Psychology Topics > Social Psychology


People do not live in isolation (at least most don't), but come in contact or interact with others on a regular basis. As a result, people are influenced by other people. As my mentor stated, "We humans are social species" (Forsyth, 1995, p.2), and as a social species, we are influenced by other people at a variety of levels.

Social Psychology seeks to understand these interactions, and can thus be defined as the scientific investigation of how the thoughts, feelings, and behaviors of people are influenced by the presence of others. It is important to note that the presence of others does not have to be real; people only have to perceive that others are there.

The underlying premise of Social Psychology is that people are not merely their personalities, not merely a product of their environments, but are who they are as a result of the interaction of the environment and personality. The following formula was presented by Kurt Lewin and expresses the interaction between personality and the environment: B=f(P, E): in this formula, B=behavior, P=person, E=environment, and f=the function of.

There are several perspectives within social psychology, including the Evolutionary Perspective, the Sociocultural Perspective, Social Learning Perspective, and Social-Cognitive Perspective. Some of the major topics within social psychology include Cognitive Dissonance, Social Cognition, Group Dynamics, Attitudes, Persuasion, Obedience, and Interpersonal Attraction.

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Key Figures & Theories

Kurt Lewin (1890-1947) was a German-American Psychologist often referred to as the father of social psychology. Most psychologists of his time period argued whether it was nature or nurture influenced behavior. In contrast, Lewin believed that human behavior was a product of the interactions between nature and nurture. He also believed that the present was an important factor, rather than emphasizing the past.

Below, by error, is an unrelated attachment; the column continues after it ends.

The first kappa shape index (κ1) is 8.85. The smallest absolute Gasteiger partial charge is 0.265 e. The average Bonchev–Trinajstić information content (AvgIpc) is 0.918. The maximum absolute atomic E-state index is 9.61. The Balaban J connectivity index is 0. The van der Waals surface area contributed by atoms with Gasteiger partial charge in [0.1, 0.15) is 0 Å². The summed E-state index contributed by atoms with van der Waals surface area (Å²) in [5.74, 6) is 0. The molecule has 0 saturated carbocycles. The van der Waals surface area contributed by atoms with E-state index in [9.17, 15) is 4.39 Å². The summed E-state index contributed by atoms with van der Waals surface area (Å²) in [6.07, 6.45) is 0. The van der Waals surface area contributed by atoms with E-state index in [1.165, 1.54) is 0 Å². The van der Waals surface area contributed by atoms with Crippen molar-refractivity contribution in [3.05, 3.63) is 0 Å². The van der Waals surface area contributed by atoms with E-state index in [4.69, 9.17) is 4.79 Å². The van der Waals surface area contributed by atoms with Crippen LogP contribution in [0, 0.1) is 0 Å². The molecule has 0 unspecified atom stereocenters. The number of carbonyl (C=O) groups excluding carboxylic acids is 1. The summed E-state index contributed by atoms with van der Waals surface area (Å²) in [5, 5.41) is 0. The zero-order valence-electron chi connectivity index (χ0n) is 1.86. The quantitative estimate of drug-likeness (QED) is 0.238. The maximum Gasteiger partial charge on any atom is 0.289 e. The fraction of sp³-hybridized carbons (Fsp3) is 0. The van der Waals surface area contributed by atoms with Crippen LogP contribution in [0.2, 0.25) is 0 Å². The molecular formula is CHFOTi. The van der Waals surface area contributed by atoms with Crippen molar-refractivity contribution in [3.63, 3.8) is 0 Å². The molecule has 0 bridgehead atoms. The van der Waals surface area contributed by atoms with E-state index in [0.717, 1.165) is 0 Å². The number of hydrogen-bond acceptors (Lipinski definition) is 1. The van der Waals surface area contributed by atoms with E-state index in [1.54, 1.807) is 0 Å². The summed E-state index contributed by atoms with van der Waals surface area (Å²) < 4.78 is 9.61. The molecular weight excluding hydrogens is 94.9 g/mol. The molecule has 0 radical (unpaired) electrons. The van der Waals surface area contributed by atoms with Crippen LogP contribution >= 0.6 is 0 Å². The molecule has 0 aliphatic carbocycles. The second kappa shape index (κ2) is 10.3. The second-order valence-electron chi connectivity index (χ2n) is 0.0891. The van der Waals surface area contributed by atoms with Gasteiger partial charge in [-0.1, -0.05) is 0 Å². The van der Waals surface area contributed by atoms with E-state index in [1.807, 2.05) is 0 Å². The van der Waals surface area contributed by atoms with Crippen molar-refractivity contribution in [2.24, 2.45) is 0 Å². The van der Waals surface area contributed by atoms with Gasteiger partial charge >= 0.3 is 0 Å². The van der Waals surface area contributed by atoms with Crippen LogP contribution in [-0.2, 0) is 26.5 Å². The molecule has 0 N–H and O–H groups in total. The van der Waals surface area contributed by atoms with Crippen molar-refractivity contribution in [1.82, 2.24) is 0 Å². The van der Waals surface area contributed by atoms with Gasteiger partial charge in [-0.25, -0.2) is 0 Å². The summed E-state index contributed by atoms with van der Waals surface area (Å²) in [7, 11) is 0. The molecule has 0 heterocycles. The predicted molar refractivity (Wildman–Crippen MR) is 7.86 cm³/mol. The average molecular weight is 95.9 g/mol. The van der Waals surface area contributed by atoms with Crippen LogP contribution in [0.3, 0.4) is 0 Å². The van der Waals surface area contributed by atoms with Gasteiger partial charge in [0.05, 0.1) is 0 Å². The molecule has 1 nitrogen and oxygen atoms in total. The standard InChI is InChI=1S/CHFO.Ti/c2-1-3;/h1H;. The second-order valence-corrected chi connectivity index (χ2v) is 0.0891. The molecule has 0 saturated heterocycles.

In Lewin's explanation of human behavior, he introduced the term force-field analysis. This meant that in every situation there are blocking forces and driving forces that influence behaviors. The outcome was dependent on the strength of each compared with the other. For example, if a new manager wants to make important changes to a business, but his predecessor drained the budget, he may have difficulty overcoming the blocking forces (no money left) in order to make the changes he wants and the company needs (driving forces).

Lewin also coined the term action research. He stated that action research was a study of the effects and conditions of social interaction that led to change. The steps of action research were circular and consisted of planning, acting (implementing the plan), and observing the effects or gathering data. Then, the process started over based on the new observations and data.

Lastly, Lewin introduced a 3-step model of the change process. He described the first step as unfreezing, i.e. the process of people overcoming defense mechanisms and becoming willing to accept change. The next step consisted of the actual change. The last step was freezing, or crystallizing a new "mind-set."

Leon Festinger (1919-1989) was an American psychologist who studied with Kurt Lewin. He was best known for his theory of Cognitive Dissonance. Cognitive dissonance occurs when an individual has two or more thoughts or ideas that are contradictory. This leads the individual to seek resolution or cognitive congruence. For example, Rick needs work so he applies for a truck driving job to a nearby state. After he applies, however, he learns that he will be transporting cigarettes and tobacco to the local businesses there. Rick does not smoke and is against tobacco use in any form. Therefore, Rick had resulting anxiety and shame (cognitive dissonance) thinking about his situation.

Leon Festinger is also known for his Social Comparison Theory. That is, people compare themselves with others in order to evaluate their abilities, ideas, opinions, and even physical appearance. This is apparent from the news media or even walking in any high school. Individuals tend to conform or model the groups that are popular or "important."